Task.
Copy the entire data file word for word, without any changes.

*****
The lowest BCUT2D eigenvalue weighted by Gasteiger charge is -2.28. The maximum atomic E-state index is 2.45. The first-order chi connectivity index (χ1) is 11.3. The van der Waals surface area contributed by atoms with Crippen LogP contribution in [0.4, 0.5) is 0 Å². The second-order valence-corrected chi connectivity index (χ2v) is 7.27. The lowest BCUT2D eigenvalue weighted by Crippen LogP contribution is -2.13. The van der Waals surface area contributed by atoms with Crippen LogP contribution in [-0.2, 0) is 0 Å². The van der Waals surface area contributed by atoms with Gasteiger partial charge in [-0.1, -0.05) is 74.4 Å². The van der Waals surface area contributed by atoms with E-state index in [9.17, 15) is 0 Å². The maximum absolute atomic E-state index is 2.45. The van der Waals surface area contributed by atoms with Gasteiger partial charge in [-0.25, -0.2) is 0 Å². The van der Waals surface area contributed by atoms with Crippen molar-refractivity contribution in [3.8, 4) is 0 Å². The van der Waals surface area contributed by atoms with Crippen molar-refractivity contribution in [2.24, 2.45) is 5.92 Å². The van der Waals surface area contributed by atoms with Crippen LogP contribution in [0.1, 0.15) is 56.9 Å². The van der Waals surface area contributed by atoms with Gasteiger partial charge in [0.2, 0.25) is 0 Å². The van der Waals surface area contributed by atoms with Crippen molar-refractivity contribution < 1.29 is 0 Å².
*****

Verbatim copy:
The lowest BCUT2D eigenvalue weighted by Gasteiger charge is -2.28. The maximum atomic E-state index is 2.45. The first-order chi connectivity index (χ1) is 11.3. The van der Waals surface area contributed by atoms with Crippen LogP contribution in [0.4, 0.5) is 0 Å². The second-order valence-corrected chi connectivity index (χ2v) is 7.27. The lowest BCUT2D eigenvalue weighted by Crippen LogP contribution is -2.13. The van der Waals surface area contributed by atoms with Crippen LogP contribution in [-0.2, 0) is 0 Å². The van der Waals surface area contributed by atoms with Gasteiger partial charge in [-0.1, -0.05) is 74.4 Å². The van der Waals surface area contributed by atoms with E-state index in [9.17, 15) is 0 Å². The maximum absolute atomic E-state index is 2.45. The van der Waals surface area contributed by atoms with Gasteiger partial charge in [-0.25, -0.2) is 0 Å². The van der Waals surface area contributed by atoms with Crippen molar-refractivity contribution in [3.8, 4) is 0 Å². The van der Waals surface area contributed by atoms with Crippen molar-refractivity contribution in [2.24, 2.45) is 5.92 Å². The van der Waals surface area contributed by atoms with Crippen LogP contribution in [0.1, 0.15) is 56.9 Å². The van der Waals surface area contributed by atoms with Gasteiger partial charge in [0.2, 0.25) is 0 Å². The van der Waals surface area contributed by atoms with Crippen molar-refractivity contribution < 1.29 is 0 Å².